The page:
Obviously we should, as a simple matter of decency, try to vaccinate as many people as possible, but sending out vaccines that will likely spoil because there’s no local infrastructure, is absurd posturing. As noted up-thread, it’s the logistics, stupid.
@Just nutha ignint cracker:
It was on Fox Business, where Maria Bartiromo let him harangue her. I didn’t watch it myself, but a number of news outlets reported the transcript and had embedded clips.
@Michael Reynolds: This is true.
The best we can hope for is decreased effects. I read somewhere recently that the 1918 flu strain is still technically circulating, but the variations are such that it’s no longer as deadly.
@Mu Yixiao: I am glad to hear of an oral delivery vaccine. I wonder how many people are needle-averse and therefore avoiding vaccination.
I doubt it’s a huge number, but it’s definitely a factor for some. There was a story on NPR about one of the pop-up vaccination sites where they were interviewing “hesitant” people (not full-on anti-vaxxers), and one of them was a woman who had a huge fear of needles. I can’t remember the exact quote, but it was something like. “I’m terrified of needles, but I need to do this. And I told my husband ‘You’re gonna be right there next to me. I ain’t doin this alone!'”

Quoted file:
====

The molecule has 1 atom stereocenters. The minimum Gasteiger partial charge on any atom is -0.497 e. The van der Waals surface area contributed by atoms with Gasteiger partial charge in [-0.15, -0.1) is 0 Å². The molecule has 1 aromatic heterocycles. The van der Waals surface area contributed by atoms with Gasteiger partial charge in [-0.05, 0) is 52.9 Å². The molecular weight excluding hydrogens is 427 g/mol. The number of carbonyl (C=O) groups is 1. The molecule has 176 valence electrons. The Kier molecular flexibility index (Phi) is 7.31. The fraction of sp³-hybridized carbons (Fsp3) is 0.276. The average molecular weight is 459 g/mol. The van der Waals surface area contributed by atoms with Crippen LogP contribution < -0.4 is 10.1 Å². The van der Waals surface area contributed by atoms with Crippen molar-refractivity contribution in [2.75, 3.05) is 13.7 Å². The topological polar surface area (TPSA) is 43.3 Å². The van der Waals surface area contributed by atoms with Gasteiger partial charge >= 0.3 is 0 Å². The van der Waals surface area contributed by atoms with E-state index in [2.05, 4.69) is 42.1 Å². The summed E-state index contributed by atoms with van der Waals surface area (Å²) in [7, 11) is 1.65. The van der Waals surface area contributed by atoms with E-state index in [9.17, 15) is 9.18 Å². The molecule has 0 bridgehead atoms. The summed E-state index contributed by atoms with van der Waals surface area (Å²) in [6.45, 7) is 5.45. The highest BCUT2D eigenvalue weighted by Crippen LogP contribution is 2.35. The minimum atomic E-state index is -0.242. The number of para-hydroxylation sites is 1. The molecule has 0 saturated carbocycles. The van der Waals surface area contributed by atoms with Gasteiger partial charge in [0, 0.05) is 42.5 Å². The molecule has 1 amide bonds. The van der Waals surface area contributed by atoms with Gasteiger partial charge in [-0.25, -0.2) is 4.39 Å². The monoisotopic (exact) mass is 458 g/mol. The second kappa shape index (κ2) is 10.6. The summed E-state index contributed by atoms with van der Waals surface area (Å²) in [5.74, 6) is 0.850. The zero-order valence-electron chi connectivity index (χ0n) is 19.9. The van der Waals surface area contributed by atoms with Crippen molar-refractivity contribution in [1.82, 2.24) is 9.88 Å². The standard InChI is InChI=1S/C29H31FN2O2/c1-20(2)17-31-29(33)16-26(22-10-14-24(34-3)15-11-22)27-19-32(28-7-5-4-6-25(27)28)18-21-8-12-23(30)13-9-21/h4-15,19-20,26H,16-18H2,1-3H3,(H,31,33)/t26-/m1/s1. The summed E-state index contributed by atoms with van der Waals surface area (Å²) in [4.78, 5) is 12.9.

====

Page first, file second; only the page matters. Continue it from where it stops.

I meant in the sense that denying vaccines, treatment, and aid to areas that aren’t in your political faction as method of weakening opposing factions as well as collectively punishing their supporters.
I think the long term “stable” solution is basically going to end up being that every fall instead of getting our yearly flu vaccine, we get our yearly FluCo vaccine that has the updated influenza and coronavirus variants in a single shot.
Are you sure those two microchips are compatible?